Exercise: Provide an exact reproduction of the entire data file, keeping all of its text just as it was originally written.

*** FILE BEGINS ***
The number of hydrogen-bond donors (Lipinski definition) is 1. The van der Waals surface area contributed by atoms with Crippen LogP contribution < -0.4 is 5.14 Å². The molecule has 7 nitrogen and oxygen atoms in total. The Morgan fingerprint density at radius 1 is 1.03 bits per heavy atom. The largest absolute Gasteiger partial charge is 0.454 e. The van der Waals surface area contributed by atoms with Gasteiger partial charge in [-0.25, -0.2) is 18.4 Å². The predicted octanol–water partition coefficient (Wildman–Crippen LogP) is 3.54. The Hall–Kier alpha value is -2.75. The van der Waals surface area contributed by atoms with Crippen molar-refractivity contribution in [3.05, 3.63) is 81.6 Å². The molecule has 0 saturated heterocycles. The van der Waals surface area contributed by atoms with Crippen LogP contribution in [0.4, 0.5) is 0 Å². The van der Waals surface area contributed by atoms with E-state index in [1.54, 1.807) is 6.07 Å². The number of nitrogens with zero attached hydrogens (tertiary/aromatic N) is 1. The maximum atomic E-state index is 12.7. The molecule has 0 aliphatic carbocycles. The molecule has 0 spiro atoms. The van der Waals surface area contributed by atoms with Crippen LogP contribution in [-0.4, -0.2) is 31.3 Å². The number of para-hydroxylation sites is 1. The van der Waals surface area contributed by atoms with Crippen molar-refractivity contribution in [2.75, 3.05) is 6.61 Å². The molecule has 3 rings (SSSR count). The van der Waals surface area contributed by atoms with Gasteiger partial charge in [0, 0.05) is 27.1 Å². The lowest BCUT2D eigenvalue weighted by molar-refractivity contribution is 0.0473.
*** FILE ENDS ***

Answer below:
The number of hydrogen-bond donors (Lipinski definition) is 1. The van der Waals surface area contributed by atoms with Crippen LogP contribution < -0.4 is 5.14 Å². The molecule has 7 nitrogen and oxygen atoms in total. The Morgan fingerprint density at radius 1 is 1.03 bits per heavy atom. The largest absolute Gasteiger partial charge is 0.454 e. The van der Waals surface area contributed by atoms with Gasteiger partial charge in [-0.25, -0.2) is 18.4 Å². The predicted octanol–water partition coefficient (Wildman–Crippen LogP) is 3.54. The Hall–Kier alpha value is -2.75. The van der Waals surface area contributed by atoms with Crippen molar-refractivity contribution in [3.05, 3.63) is 81.6 Å². The molecule has 0 saturated heterocycles. The van der Waals surface area contributed by atoms with Crippen LogP contribution in [0.4, 0.5) is 0 Å². The van der Waals surface area contributed by atoms with E-state index in [1.54, 1.807) is 6.07 Å². The number of nitrogens with zero attached hydrogens (tertiary/aromatic N) is 1. The maximum atomic E-state index is 12.7. The molecule has 0 aliphatic carbocycles. The molecule has 0 spiro atoms. The van der Waals surface area contributed by atoms with Crippen LogP contribution in [-0.4, -0.2) is 31.3 Å². The number of para-hydroxylation sites is 1. The van der Waals surface area contributed by atoms with Crippen molar-refractivity contribution in [2.75, 3.05) is 6.61 Å². The molecule has 3 rings (SSSR count). The van der Waals surface area contributed by atoms with Gasteiger partial charge in [0, 0.05) is 27.1 Å². The lowest BCUT2D eigenvalue weighted by molar-refractivity contribution is 0.0473.